Feb 09, 2009 Russ Tarby Uncategorized
Commentary Feb. 6:
Have you seen the new Fox TV show “Lie to Me”? It stars Tim Roth as Dr. Cal Lightman, an investigator who studies facial expressions and involuntary body language to detect if someone is lying. As the world’s leading deception expert, Lightman determines not only if someone is lying, but why.
In the case of 41-year-old Stacey Castor, why is an easy question to answer. An Onondaga County Court jury of two men and 10 women pronounced her guilty on Thursday Feb. 5.
She now stands guilty of second-degree murder, attempted second-degree murder and first-degree offering a false instrument for filing. Castor fessed up to that last charge, admitting on the stand that she inveigled two friends to fraudulently witness her husband’s signature on a back-dated will a few weeks after his death.
Jurors found that Stacey Castor had both the opportunity and motive to poison at least one (and probably two) husbands with antifreeze. She wanted their money. She wanted them out of her life.
When she also dosed her daughter two years after David died, it was to pin the murder rap(s) on someone other than herself.
So we know why Stacey Castor might have lied on the witness stand, but to determine if she was in fact lying under oath, let’s take a close look at her most crucial testimony and see how fictional Dr. Cal Lightman and the real-life local jurors might’ve analyzed Castor’s body language.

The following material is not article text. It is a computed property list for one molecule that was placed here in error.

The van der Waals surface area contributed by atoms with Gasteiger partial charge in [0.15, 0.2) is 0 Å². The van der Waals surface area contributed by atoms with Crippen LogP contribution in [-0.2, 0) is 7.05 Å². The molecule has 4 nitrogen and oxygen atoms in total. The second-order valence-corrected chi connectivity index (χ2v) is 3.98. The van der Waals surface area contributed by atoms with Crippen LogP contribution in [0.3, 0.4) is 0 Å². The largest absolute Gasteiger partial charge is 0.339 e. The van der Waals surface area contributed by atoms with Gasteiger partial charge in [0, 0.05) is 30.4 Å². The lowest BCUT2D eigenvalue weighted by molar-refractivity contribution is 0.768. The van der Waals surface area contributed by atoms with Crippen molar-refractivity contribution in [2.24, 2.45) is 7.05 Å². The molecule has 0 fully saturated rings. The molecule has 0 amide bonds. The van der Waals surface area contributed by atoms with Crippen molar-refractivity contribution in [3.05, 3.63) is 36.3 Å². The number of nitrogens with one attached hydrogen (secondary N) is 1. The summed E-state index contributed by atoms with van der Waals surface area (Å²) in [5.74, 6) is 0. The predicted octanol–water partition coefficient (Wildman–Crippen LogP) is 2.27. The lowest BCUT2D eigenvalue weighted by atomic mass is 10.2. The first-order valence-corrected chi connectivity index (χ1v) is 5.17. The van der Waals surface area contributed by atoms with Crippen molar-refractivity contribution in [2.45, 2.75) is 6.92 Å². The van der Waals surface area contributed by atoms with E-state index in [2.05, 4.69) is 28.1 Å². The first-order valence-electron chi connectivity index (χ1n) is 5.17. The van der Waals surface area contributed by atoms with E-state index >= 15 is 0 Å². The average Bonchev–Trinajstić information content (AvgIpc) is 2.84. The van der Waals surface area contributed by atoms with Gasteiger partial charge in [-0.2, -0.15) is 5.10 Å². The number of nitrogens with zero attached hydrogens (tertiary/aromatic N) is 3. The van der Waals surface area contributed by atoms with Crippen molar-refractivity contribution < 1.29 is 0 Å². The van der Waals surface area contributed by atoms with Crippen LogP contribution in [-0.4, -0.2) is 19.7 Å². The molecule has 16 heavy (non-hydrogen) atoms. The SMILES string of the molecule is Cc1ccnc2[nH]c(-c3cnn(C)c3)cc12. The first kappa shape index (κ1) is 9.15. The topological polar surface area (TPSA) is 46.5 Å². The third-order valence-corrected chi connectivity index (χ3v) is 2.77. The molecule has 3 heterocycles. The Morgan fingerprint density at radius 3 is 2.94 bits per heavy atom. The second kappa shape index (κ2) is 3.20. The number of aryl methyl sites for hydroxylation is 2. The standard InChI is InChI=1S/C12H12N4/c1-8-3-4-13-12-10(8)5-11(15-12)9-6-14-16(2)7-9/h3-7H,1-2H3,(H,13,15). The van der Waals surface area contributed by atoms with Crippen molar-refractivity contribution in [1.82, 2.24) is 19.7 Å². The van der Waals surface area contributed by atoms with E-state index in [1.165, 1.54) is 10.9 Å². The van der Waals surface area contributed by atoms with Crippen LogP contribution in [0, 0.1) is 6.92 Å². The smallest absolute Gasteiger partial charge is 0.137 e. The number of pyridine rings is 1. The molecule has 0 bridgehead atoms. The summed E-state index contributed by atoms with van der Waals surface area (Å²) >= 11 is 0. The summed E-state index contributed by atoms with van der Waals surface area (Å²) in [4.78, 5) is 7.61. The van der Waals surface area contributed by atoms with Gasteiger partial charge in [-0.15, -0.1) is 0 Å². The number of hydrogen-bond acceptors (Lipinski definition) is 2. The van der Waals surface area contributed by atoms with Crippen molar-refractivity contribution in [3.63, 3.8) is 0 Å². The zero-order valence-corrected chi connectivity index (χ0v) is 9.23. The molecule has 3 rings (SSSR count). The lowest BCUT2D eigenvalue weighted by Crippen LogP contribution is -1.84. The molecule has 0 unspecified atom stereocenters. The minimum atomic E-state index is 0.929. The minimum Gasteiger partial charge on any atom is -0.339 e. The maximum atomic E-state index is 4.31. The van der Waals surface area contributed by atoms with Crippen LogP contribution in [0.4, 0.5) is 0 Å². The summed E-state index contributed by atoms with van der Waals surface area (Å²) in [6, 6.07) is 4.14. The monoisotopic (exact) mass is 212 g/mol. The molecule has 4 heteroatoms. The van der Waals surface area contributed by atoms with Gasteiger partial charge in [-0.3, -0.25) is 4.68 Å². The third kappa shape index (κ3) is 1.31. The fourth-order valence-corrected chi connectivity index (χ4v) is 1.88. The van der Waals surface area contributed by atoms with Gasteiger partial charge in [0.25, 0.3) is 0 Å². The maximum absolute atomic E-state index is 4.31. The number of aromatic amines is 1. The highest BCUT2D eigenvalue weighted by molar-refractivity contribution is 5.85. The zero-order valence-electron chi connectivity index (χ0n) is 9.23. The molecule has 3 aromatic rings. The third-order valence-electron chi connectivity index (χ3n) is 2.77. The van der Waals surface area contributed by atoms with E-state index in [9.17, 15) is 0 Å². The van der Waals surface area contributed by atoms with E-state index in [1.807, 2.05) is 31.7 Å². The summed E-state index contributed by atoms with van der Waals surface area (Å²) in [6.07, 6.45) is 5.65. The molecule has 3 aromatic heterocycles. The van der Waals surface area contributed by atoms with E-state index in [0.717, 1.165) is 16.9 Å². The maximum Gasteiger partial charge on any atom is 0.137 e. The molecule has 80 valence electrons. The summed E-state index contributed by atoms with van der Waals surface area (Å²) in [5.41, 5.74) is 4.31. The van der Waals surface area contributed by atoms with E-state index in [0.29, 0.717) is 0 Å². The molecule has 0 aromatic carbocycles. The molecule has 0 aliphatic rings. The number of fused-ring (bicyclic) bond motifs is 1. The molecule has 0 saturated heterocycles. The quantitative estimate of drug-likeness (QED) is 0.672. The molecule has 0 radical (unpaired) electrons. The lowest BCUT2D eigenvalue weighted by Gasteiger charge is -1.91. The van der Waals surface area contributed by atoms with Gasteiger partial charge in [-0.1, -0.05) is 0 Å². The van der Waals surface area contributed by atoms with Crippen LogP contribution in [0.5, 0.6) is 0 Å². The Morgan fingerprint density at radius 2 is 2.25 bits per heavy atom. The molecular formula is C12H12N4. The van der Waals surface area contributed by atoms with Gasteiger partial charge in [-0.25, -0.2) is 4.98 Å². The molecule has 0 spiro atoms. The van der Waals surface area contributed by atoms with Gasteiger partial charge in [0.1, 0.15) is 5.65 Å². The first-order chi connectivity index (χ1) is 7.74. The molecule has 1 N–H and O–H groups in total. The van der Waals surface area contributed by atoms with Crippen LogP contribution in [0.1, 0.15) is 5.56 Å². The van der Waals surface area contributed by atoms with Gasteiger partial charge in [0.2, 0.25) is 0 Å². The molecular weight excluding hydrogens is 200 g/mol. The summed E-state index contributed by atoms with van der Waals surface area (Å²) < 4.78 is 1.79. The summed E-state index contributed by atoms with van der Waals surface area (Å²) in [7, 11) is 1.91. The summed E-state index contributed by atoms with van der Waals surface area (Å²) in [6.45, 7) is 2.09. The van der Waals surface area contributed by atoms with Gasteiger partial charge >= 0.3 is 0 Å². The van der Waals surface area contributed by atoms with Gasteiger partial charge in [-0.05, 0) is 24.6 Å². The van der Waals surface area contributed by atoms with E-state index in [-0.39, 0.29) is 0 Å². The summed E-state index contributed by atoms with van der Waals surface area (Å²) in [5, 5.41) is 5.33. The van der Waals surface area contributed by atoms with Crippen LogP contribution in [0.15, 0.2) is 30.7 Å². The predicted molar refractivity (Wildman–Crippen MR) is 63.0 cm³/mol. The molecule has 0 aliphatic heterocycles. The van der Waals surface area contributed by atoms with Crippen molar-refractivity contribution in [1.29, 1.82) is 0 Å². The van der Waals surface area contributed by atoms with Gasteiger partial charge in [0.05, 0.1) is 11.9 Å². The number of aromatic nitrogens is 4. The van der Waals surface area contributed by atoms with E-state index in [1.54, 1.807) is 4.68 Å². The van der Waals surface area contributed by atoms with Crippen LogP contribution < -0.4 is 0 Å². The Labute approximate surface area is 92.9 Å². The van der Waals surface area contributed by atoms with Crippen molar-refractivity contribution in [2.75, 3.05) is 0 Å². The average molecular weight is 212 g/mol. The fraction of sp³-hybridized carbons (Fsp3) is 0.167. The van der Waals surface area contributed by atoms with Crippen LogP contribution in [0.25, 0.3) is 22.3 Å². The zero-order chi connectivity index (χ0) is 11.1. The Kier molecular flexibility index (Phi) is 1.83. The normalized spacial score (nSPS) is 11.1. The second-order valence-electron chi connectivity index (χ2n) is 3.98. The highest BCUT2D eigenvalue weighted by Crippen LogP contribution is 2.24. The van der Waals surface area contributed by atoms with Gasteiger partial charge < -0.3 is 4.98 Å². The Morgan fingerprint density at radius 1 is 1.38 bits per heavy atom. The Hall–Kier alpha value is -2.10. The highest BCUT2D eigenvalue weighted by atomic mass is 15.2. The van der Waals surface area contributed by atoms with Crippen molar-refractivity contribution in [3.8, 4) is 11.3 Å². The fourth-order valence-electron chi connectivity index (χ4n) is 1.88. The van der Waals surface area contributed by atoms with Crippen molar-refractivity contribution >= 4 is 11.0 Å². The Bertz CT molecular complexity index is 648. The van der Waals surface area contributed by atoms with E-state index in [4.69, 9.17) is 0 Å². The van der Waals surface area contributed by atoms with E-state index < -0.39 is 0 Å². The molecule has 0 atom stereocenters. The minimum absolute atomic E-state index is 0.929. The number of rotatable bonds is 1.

“Did you kill David Castor by poisoning him with antifreeze?” her attorney, Chuck Keller, asked her during direct examination on Thursday Jan. 29, in Onondaga County Court.
“No, I did not,” Castor answered, her head bobbing up and down.
“Did you try to murder your daughter by poisoning her with alcohol and pills and trying to frame her for the murders of David Castor and Michael Wallace?” Keller asked.
“Absolutely not,” Castor answered emphatically, again with three noticeable nods.
A nod, of course, means “yes.”
While her words denied the crimes, her body language unconsciously assented.
Castor will be sentenced on March 5 by Judge Joe Fahey.
Meanwhile, authorities in Cayuga County are considering filing charges in the death of Castor’s first husband, Michael Wallace, who died in 2000 at their home in Weedsport. His body was exhumed in September 2007, shortly before Ashley Wallace overdosed, and examination of his corpse indicated that he had died after ingesting antifreeze.